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Let the Story Lead You: Spain

I grew up traveling — lived in different countries, visited others. It’s a pattern I carried into my adult life.  And I was particularly lucky that I had parents who really knew how to travel.  They were adventurous, curious and open. That doesn’t mean they climbed the Himalayas or hitchhiked across Patagonia.  But they were readers. And through their reading they learned about new places, people and cultures. Often they would then venture forth and experience them in person.

They’d always have one real guidebook — given my father’s complete inability to get from point A to point B without visiting points D, K and L first.  But the books they used to guide them were memoirs, travelogues and novels.  I vividly remember the first time I became aware of their ingenious travel secret.  They were living in Spain and we had decided to do a cross-country trip from Barcelona to Madrid.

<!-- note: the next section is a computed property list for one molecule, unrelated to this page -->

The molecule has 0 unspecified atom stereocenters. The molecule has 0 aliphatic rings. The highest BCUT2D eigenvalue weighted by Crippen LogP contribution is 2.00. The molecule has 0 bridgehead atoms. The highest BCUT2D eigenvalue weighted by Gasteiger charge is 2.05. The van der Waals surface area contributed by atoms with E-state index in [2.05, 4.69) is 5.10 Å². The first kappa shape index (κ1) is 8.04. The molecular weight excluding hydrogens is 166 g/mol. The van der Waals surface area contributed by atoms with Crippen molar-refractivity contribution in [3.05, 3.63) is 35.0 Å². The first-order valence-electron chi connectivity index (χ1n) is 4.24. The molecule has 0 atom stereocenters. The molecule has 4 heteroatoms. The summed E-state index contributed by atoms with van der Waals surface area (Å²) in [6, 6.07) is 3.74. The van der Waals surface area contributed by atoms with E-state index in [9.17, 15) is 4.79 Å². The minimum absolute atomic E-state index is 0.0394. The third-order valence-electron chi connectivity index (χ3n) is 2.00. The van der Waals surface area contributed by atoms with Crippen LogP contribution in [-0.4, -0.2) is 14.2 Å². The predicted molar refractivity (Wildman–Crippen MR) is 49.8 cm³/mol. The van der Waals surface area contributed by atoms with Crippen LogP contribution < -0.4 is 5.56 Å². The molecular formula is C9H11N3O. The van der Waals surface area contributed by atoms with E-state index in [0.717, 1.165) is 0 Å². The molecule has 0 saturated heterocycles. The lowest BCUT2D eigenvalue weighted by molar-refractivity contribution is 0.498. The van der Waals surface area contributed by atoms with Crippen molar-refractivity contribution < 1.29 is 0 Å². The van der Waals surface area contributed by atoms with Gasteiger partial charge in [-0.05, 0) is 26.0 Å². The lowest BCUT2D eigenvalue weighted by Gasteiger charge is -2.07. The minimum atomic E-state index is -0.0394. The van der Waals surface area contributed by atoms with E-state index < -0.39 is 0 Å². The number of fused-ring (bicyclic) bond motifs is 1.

For that trip we used James Michner’s Iberia,  a memoir of his time in Spain during the nineteen-sixties. The writing is amazing. His images breathtaking.  Spain had changed enormously by the late seventies when we took our trip. But using him as our guide gave us so much appreciation of what was enduring and what was changing.

When we got to Granada,  I found an old copy of Rudyard Kipling’s Tales of the Alhambra.  It was a weekday and past tourist season, so I had time to roam or linger with little disruption. As I sat in the cool shade near of one of the courtyards reading “The Legend of the Three Beautiful Princesses,”  I was transported back in time. I could see the valley they gazed over. I had walked past the fountains of the gardens in their gilded cage. I could picture their escape. What a magical afternoon.

If you venture to Spain, I heartily recommend you consider reading Iberia and Tales of the Alhambra before or as you go. There are lots of other books, of course. Here are some of my personal recommendations:

Two classics set during the Spanish Civil War:
Homage to Catalonia  by George Orwell
For Whom the Bell Tolls  by Ernest Hemingway

And a couple more modern contributions:
Shadow of the Wind  by Carlos Ruiz Zafon (translated by Lucia Graves), again partially set during the Civil War. This is a rich, lyrical, mystical, very Spanish work — I personally enjoyed it most in the audio version.